The One Question I’m Glad I Asked My Son
Every six months, my son, Caleb’s, physical therapist does a re-evaluation. Caleb’s progress over the last few months is discussed and goals are reviewed. I’ve always hated therapy evaluations, but I understand they are necessary for insurance. Therapists have to be able to show that there is progress and evaluations make that possible. Currently Caleb has a therapy goal of being able to walk in his KAFOs for five minutes without stopping.
Caleb can do it… but he hates it. He doesn’t like walking with his KAFOs. He doesn’t like walking. It’s hard, awkward, and cumbersome. Honestly, it’s not functional. It’s simply walking for the sake of walking. He hates it.
As we are getting ready for a therapy re-evaluation next week and knowing that we will have to set goals, I asked Caleb if walking is important to him.
His answer, without hesitation: no.
Walking is not important to him. He’s 9 years old and I think he is old enough to be a part of his goal planning. He should get a say. And he says “no” to walking.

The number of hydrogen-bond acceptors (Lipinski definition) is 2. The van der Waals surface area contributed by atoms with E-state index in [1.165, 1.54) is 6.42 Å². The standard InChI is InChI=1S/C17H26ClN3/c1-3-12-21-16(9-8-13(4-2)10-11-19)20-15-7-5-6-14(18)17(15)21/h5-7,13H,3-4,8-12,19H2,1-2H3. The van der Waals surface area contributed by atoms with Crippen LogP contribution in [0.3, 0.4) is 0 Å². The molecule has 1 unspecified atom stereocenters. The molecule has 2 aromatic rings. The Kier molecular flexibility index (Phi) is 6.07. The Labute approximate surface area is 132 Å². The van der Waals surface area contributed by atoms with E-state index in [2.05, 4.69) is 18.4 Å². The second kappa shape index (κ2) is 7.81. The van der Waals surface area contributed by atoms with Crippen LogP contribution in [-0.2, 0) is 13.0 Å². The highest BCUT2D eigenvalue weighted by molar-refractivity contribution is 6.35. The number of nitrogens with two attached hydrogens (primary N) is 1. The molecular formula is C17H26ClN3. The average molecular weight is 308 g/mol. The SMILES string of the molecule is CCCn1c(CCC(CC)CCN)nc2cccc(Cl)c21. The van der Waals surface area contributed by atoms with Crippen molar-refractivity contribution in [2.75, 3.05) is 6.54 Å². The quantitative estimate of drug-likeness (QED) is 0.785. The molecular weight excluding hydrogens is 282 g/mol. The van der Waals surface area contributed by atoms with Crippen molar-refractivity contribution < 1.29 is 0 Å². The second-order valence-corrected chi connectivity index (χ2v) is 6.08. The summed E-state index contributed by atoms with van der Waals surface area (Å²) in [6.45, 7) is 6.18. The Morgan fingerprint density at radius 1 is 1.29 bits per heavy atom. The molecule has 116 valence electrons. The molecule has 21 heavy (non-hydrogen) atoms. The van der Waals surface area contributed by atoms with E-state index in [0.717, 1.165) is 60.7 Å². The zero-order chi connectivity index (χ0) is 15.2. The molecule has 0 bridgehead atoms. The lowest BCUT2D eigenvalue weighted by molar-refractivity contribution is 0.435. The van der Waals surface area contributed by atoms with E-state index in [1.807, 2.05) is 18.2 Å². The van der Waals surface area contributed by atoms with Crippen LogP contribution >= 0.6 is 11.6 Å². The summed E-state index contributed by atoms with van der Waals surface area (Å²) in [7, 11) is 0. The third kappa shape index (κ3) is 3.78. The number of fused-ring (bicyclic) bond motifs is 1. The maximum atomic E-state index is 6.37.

I get it. I really do. Walking is really hard work for him. And he needs a lot of support to do it. Even when he was walking really well (before the tethered cord surgery three years ago… wow, has it been three years?!), he would choose his wheels over his walker when given the choice. After that surgery, he lost everything. He had to start all over. He’s had to work so hard to gain back even some of what he lost.
I was hopeful that he would gain back the ability to walk but then weeks turned to months… and now years. I’m not so hopeful now. And honestly, I’m OK with that. I’ve never had a problem with his need for a wheelchair. I love his wheelchair. It is independence, speed, confidence and mobility. It is a blessing.
I’m OK if he never walks again. But I want him to be OK with that. I think he is. Walking isn’t important to him. I respect that. I’m actually relieved to hear him say it. I feel like a weight has been lifted.
I think he felt the same way.
I’m glad I asked.
This post originally appeared on Beyond Measure.
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